What made the trip more fun was that Jacob not only showed us around the bookshop but also took the time to tour us around Malolos. We had a mini food trip and tried the famous Empanada de Kaliskis and had lunch at Citangs’ Eatery. Our eyes also feasted on the intricate architecture and interior of the historic Barasoain Church. Our minds and our tummies were full way before the trip ended!
This #BookbedMeets is one of the most memorable experiences I’ve had this year. Specifically because I had the least bit of idea of what to expect since I’ve never met Bookbed members in person before. Sure, I’ve worked alongside them in past events but this was the first time I had ever participated in their activities. On the day of the tour, I had the chance to meet Allana, Lindy, Agnes, Lucille and Marj. Not all of us knew one another but it was amazing how quickly we were all able to feel like a team on the way to our Pandayan Bookshop adventure.
It wasn’t the first time I’ve been inside a Pandayan Bookshop—I’ve gone to the one in Balayan, Batangas—but I have a vague memory of it, so it was exciting to go inside another one again. Here are a few of my favorite things from this time’s visit:
- I love how the owners of Pandayan Bookshop personally choose and review their book collections.
- I found out that there is an Art Material collection for personal and do-it-yourself (DIY) projects. (Jacob mentioned that the items available are not only imported, but also exported.)
- I also learned that Pandayan Bookshop hosts workshops and events for local and independent authors and artists!
The bookshop is a godsend, especially in the provincial areas where people’s accessibility to bookstores are limited.
October 7 was another Saturday for me to unwind and relax amidst all the stressful workload I had for the week. I would have preferred to relax at home with a good show on Netflix. Then again, I was looking for another kind of adventure, the kind that can help me learn as well as enjoy. When my good friend Lucille asked me if I wanted to attend #BookbedMeets, I found myself making plans.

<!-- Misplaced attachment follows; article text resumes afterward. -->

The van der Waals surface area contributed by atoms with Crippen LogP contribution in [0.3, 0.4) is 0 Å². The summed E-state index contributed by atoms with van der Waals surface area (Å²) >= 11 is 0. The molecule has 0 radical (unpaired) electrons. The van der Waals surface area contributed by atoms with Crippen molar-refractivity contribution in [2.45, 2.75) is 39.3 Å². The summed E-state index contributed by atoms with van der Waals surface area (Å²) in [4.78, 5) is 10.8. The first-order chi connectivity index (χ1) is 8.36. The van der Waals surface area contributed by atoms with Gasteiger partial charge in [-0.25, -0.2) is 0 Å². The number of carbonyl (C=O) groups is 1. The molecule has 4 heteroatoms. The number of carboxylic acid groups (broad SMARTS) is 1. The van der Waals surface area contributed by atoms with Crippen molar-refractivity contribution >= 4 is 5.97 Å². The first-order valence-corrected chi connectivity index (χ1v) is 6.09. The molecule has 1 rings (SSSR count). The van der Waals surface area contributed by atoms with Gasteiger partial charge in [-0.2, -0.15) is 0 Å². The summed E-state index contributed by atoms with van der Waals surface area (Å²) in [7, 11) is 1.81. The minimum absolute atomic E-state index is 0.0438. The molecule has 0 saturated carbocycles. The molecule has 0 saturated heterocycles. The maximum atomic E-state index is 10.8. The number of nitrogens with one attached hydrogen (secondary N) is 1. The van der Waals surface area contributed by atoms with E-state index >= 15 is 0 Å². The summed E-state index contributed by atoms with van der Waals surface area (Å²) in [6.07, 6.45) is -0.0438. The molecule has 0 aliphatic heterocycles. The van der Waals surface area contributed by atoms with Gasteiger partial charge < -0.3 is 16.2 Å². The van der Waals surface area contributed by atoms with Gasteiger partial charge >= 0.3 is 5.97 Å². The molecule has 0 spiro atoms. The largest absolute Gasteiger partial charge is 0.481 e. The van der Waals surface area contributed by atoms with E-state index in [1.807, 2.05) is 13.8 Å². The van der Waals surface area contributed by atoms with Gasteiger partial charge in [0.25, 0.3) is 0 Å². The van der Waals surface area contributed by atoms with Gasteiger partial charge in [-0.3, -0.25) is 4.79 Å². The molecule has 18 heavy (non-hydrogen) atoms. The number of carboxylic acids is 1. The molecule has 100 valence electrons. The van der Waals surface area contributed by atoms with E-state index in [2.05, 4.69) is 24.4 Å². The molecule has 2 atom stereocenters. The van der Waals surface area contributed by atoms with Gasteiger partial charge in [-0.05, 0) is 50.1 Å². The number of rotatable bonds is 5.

What I noticed at first was that we were a small group, I felt nervous. While I had a brief stint being a part of MV Redemption, I was in uncharted territory. But everyone welcomed me and I immediately fit right in. Our number proved to be an advantage, as we were able to be more intimate with each other in terms of exchanging ideas and opinions.
Onto the Pandayan Bookshop tour: It was a revelation. For one, this bookshop has elected to expand their branches in provinces and has all the elements to rival their closest competitors in terms of services and product offering. Another thing that is quite surprising about them, at least to me, is the fact that they sponsor activities like arts and crafts workshops reading campaigns and others.
Last, books, of course, as no bookshop is complete without them. Inside the Malolos branch, I saw the wide selection of books, both old and newly-released. How I wished there was a bookshop like this near my place as a go-to for books or last-minute art materials shopping!
In terms of book haul, I chose The Sisterhood of The Travelling Pants by Ann Brashares and the Divine Secrets of the Ya-ya Sisterhood by Rebecca Wells. I picked them as both books were already familiar to me, having heard them numerous times during book discussions and through browsing Goodreads reviews.
What I also enjoyed a lot aside from the bookshop visit was the tour of Malolos itself. I really liked how Jacob introduced us to the town, including taking us to the best places to eat in and learn from. The empanada de kaliskis was a winner, and so was Citang’s, where we sampled their best selling delicious dishes.
Overall, this activity was a great way to gain new perspectives about our love for books and new friends. I am already looking forward to the next #BookbedMeets!